This is probably the best guide for the Khymer temples near Siem Reap, and the best news is that it is free. Just download it from the above link, at it's totally legal. It is the English translation of Maurice Glaize's 1944 book.
Luggage and bags:
I carry a small day backpack for my essentials:
AS MALARIA AND DENGUE FEVER IS PREVALENT IN THESE AREAS IT IS BEST TO USE A GOOD STRONG AND RELIABLE REPELLANT
ALWAYS CARRY ENOUGH WATER FOR THE TIME NEEDED..
MAKE SURE YOU HAVE A GOOD MOSQUITO AND INSECT REPELLANT WITH YOU.
Clothing/Shoes/Weather Gear: WEAR A GOOD PAIR OF WALKING/HIKING BOOTS
A GOOD HAT AS THE SUN CAN BE EXTREME
A PAIR OF SUNGLASSES
A SMALL ROLLED UP PONCHO
Toiletries and Medical Supplies: A TUBE GOOD SUNSCREEN
A TUBE OF GOOD MOISTURISER
A SMALL STICK LIPBALM
A PACKET OF WETONES
A SMALL PACKET OF TISSUES..
Photo Equipment: A DIGITAL CAMERA BATTERY CHARGER
A SPARE MEMORY CARD
AN INTERNATIONAL POWER POINT ADAPTOR
Camping/Beach/Outdoor Gear: ALWAYS CARRY A SMALL SELF CHARGING TORCH
I ALWAYS CARRY A BACKUP PAIR OF GLASSES
Miscellaneous: Even though I bought a copy of Lonely Planet with me, it wasn't all that good with pictures or detail. I was browsing a copy of book shops in Siem Reap, at the old market and found many books on Angkor that are sold as counterfeit (copies). I decided to by one called The Treasures of Angkor by Marilia Albanese for just a few dollars and it really goes into a lot of detail on each temple site with lots of glossy colour photos and plans.
Luggage and bags:
Carry a small backpack when you're walking around especially when visiting the temples. It's convenient to put in the lil' items that you'll buy from the peddlers just outside the temples.
If you're going for a 3 to 4 day trip just to Siem Reap/ Angkor Wat... you don't need to pack much, 2 pair of shorts, 5- 6 t-shirts, a cap, sunglasses, comfy shoes, don't forget your sunblock and camera!
Clothing/Shoes/Weather Gear: Wear sport shoes or hiking sandals.... they are the absolute best. And if you're planning to visit in the summer months, carry and extra pair of socks...Light clothing during summer, shorts and t- shirt, bring along and extra pair, cuz trust me! You'll need them and feel a lot more comfortable. And for the women! Wear your sports bra, you'll feel a whole lot more comfy. Also, don't forget to pack a cap and a hand towel.
Toiletries and Medical Supplies: I brought along a small first aide kit (the ones that comes in those zip pouches) they come in handy especially if you're clumsy like me and are prone to getting lil' cuts and bruises on your hands and legs.
Photo Equipment: Gosh... a good digital camera... with an extra memory card!! You'll never get enough of the sites. And don't forget an extra battery that is fully charged. You'll be trigger happy!!
Luggage and bags:
Travel light. Don't bring anything heavy.
Clothing/Shoes/Weather Gear: Wear light clothes, something that let's your skin breathe. Something with omni-control or those clothes with wick-away capabilities. :) This will help make you more comfortable despite the heat and humidity. Bring shoes which will be comfortable for walking through dirt-packed forest trails, up narrow temple steps and slippery market alleyways. But always keep in mind that your footwear should be comfortable in hot weather. :) Bring a wide-brimmed hat because the sun is very fierce even for Asian skin like mine. I can just imagine what it can do to western skin.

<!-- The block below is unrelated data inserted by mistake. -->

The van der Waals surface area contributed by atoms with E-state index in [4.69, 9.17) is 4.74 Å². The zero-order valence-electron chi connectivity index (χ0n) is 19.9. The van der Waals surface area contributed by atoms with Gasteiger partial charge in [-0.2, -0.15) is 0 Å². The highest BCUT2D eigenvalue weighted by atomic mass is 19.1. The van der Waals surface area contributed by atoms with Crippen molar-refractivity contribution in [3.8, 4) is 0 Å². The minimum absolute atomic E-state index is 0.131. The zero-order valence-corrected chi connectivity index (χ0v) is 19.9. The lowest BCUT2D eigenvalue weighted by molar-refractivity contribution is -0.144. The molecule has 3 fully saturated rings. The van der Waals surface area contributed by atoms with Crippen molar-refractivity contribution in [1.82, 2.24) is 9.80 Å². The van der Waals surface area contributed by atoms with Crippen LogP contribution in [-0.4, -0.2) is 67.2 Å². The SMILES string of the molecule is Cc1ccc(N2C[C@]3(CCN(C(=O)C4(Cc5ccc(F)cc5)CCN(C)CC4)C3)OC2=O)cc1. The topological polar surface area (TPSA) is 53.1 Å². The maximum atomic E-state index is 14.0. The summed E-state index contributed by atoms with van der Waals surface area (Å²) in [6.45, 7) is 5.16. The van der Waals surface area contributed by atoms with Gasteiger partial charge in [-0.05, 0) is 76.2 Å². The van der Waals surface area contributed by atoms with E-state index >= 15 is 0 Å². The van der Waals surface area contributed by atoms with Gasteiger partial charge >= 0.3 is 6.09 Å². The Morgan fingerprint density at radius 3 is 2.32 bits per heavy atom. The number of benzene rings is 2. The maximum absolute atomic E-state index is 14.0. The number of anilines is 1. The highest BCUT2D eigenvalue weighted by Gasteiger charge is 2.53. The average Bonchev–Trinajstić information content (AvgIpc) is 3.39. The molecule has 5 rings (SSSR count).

Toiletries and Medical Supplies: It you need special medicine then bring them with you. For everything else you can get from the groceries that line the main street.
Photo Equipment: Bring chargers and extra batteries with you. Keep your cameras in weather-proof cases as rain showers often come in the afternoons.
Luggage and bags:
A light day bag to carry you snacks, water bottles and all the crap you'll buy from the vendors
Clothing/Shoes/Weather Gear: Hiking shoes for climbing
Toiletries and Medical Supplies: hand sanitizers, baby wipes, sunscreen, mosquito repellent (although I don't remember encountering many in January when I went), small first aid kit
Photo Equipment: Lots and Lots
Miscellaneous: Small bill denominations if you're using dollars, and strong bargaining skills!
Miscellaneous: Make sure you have a bottle of water with you. Due to heat and lots of exploring you can easily get dehydrated. Do not drink water from the tab unless advise. Water can be purchase from the street seller, but cost USD1 per bottle is not really worthy right?
Toiletries and Medical Supplies:
As an emerging economy, will be difficult to find toiletries of your preference and medication outside the major towns. So better top up in Bangkok or from your home destination.
Miscellaneous: Found my "Lonely Planet" extremely useful in my unplanned trip. It is worth the weight to carry around. Bought it in Bangkok, not sure if easily available in Cambodia.
First, protection from the sun. Sunscreen on every exposed part of your skin. Including your ears, which can get sunburnt. Cap/ hat to prevent getting a sunburnt scalp, and shades to help you enjoy the reliefs more without the sunglare. Extra tip: get a pair of brown shades instead of the normal black ones. Apparently it emphasises the detailing of carvings amazingly. Definitely a bonus I realised when I found my brown shades enhances my visual experience.